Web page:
Four months after the Nepal earthquake, 2.8 million people are still in need of help. Unfortunately, the monsoon rains are making it more difficult for remote communities to access humanitarian services. Yet, Handicap International remains dedicated to reaching the most vulnerable people.
“There are still aftershocks, and people get scared very easily,” says Jeremy Mouton, Handicap International’s reporting officer in Nepal. “It’s vital to provide them with help, including psychological support.”
To ensure aid reaches remote areas, Handicap International is managing a logistics and transport service to deliver humanitarian aid to distribution points in villages and communities. Handicap International also manages humanitarian aid storage centers in Kathmandu, Dhading, and Rasuwa.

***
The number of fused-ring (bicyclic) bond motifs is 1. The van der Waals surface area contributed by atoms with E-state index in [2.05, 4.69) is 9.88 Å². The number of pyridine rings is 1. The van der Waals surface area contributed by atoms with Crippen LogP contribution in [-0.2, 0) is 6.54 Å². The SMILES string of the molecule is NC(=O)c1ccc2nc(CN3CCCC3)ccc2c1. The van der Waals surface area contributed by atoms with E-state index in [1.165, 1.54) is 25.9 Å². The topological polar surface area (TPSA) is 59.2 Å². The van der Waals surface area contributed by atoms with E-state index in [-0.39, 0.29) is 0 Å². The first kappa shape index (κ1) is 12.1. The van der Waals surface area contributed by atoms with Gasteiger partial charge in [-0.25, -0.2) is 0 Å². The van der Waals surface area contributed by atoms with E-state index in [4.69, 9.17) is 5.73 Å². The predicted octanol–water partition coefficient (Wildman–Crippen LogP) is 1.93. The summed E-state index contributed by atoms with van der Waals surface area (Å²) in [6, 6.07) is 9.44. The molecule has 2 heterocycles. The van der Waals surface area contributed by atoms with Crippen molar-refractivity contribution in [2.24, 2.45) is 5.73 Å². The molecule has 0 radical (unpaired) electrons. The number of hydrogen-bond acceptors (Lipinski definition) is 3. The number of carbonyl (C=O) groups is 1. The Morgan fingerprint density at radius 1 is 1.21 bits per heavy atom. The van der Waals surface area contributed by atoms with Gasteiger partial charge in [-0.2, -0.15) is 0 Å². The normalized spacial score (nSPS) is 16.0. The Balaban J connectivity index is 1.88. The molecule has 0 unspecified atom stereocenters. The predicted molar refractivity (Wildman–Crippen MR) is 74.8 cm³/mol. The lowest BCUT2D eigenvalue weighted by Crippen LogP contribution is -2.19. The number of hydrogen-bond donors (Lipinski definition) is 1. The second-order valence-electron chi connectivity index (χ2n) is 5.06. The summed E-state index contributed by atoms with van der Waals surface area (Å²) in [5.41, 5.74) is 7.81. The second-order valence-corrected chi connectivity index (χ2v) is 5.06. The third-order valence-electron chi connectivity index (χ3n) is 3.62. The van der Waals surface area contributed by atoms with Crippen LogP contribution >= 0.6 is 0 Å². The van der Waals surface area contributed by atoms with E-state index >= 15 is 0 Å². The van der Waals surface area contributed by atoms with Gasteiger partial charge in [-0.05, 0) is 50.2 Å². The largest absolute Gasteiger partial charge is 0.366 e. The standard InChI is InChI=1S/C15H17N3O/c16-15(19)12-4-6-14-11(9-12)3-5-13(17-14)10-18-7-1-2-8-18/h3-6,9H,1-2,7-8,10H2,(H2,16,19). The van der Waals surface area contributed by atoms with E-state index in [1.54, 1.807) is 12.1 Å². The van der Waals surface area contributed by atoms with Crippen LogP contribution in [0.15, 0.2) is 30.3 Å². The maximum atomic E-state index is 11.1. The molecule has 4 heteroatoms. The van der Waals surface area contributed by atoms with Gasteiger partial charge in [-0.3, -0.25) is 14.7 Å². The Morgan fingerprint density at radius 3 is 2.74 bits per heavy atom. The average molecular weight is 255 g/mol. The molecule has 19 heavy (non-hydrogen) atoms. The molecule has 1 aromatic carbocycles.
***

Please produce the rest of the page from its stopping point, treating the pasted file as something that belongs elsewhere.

Since April 25, Handicap International’s physical therapy teams have provided post-traumatic care, organized more than 8,000 rehabilitation sessions, and distributed more than 1,300 mobility aids including wheelchairs, crutches, walking frames, and prostheses in 20 hospitals and field clinics.
“Fewer people are arriving in Kathmandu hospitals with problems connected to the earthquake, but Handicap International has stepped up its efforts to help rural communities in mobile clinics in seven districts,” says Jeremy. "Local people can take part in rehabilitation sessions, access mobility aids, and receive psychological support without having to travel miles. We broadcast radio messages every week to tell people where the clinics are going to be. During the monsoon season, a lot of roadways are blocked, but we’re still trying to get through.”